I walked to the backside of my car and unlocked the trunk with the key, successfully triggering the alarm. Great. I’m that guy.
Still, an accidental car alarm is nothing more than a slight inconvenience. Kind of like sitting down to eat an omelette you spent twenty minutes on only to be told by your significant other that he or she forgot their drink in the living room and wouldn’t you be a doll and get it for them? After all, all I would need to do is hit unlock on the key fob and the alarm would turn off, and I’d be free of dirty looks from strangers in the parking lot.
I hit unlock. Nothing. I tried it again. Nothing. I tried it once more, punching it with the force of a guy who’s starting to lose his cool. Nothing. Heads were starting to turn. Or at least I thought they were. Even worse, they weren’t the heads of random strangers. They were the heads of kids’ parents I coach, most of whom I’d never formally met. Seeing my inability to turn off a simple car alarm, I’m sure they were beginning to question my ability to shape their kids’ young soccer minds. “I bet he has a tough time reciting the alphabet, too,” they probably said to one another.
But then a strange thing happened and my car alarm turned off. For no apparent reason. It was as if the car had decided that the minute it sounded was more than enough time to alert the good guys that the bad guys were attempting to steal it. Good in this situation, bad in almost any other situation. Oh well. I wasn’t going to over think it. I could use the break and the car was old enough to make its own decisions.
I unlocked the driver door with the key, successfully triggering the alarm once again. Perfect.
I ripped my keys out of the door and went through the same sequence as earlier, pressing the unlock key, getting no response. I was growing increasingly agitated with each passing second. I circled the car, trying different doors, holding my hands up in self defense to all who could see (doing my best to suggest it was the car, not me, and that I’m competent enough to know how to turn off an alarm and also make a good bowl of ramen noodles), all the while pressing the unlock button like a guy who’s flipping through the TV channels as fast as possible.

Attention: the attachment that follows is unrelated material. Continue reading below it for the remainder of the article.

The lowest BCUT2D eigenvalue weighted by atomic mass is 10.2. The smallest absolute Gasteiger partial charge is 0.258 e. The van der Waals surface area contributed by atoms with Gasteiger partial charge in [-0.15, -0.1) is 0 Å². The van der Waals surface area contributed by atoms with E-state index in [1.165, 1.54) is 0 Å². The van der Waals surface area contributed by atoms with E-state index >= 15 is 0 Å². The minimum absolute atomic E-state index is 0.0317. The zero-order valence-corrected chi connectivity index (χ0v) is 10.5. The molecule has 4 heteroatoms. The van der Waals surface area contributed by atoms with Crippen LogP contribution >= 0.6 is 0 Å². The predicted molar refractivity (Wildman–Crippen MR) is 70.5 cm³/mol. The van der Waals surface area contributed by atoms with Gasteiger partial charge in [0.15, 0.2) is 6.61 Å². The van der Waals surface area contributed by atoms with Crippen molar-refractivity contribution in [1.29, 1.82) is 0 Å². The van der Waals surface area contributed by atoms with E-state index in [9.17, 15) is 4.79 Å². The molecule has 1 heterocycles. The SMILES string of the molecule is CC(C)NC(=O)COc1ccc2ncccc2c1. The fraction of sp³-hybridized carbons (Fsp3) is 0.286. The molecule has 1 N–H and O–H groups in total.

Then the alarm turned off. As it had before, for no apparent reason. At that point I put two plus two together and determined my car simply would not sound the alarm for more than a minute. If any bad guy was willing to stick it out longer than that, fair enough. Take the car. You earned it. I enjoyed this thought for a moment and then realized something: the driver side door was now unlocked. This could be my big break!
I approached the door cautiously—as if sneaking up on a sleeping gorilla (but only because we were friends, and he was running late for his afternoon shift at Target). I gently placed my hand on the handle and pulled.
The alarm went off for a third time. My heart sank. I desperately tried the same bag of tricks, hoping—wishing—that this time things would be different. They weren’t. After about a minute, the alarm turned off once more, and I was in exactly the same spot. Not wanting to go through that again, at least, not while some of the parents were still in attendance, I left my car and went into the nearest building. I’ll just wait hear for a while, I thought.
Some time passed. I’m not sure how much time, but I feel reasonably confident in saying I could have juiced a few oranges in the time that did pass, which I assumed was enough time to let the parents finish up their conversations and get out of there. I walked back to my car, seeing that my suspicions were correct. The parents were gone. That solves one problem, at least.
Not knowing what else to do, and wanting to get out of the cold drizzle (Did I mention it was raining a little? No? Well it was. I was wearing mesh shoes. It wasn’t ideal.), I opened the driver door and took a seat. As expected, the alarm went off. But at least it was going off with me sitting inside it this time. And, after about a minute, the alarm quit. If nothing else the alarm was punctual. I could respect that.
Running out of ideas, I called my brother—the tech savvy/car savvy one of the two of us. If I have a car problem, he’s who I call. If I have a computer problem, say, I can’t convert a Word document to Pages or I want to know if it’s possible to be scammed by a guy on the phone who’s probably in another country but you gave him access to your desktop because you thought he was a nice guy, he’s who I call. I explained the problem to him, making sure to give plenty of detail. He seemed stumped.
A few moments passed and then he asked if I’d tried to start the car now that I was inside. I chuckled. Such a naive thing to say. Of course I’d tried to start the car. Or, I mean, at least I did when the car alarm was going off. But the little red flashing security light was still pulsating, so surely that was the same thing. But still, I’ll humor him, I thought. Get this out of the way so we can move on to solving the actual problem. However, there would be no further problem solving because a funny thing happened and the car started. I simply put the key into the ignition and turned.
Who would have thought.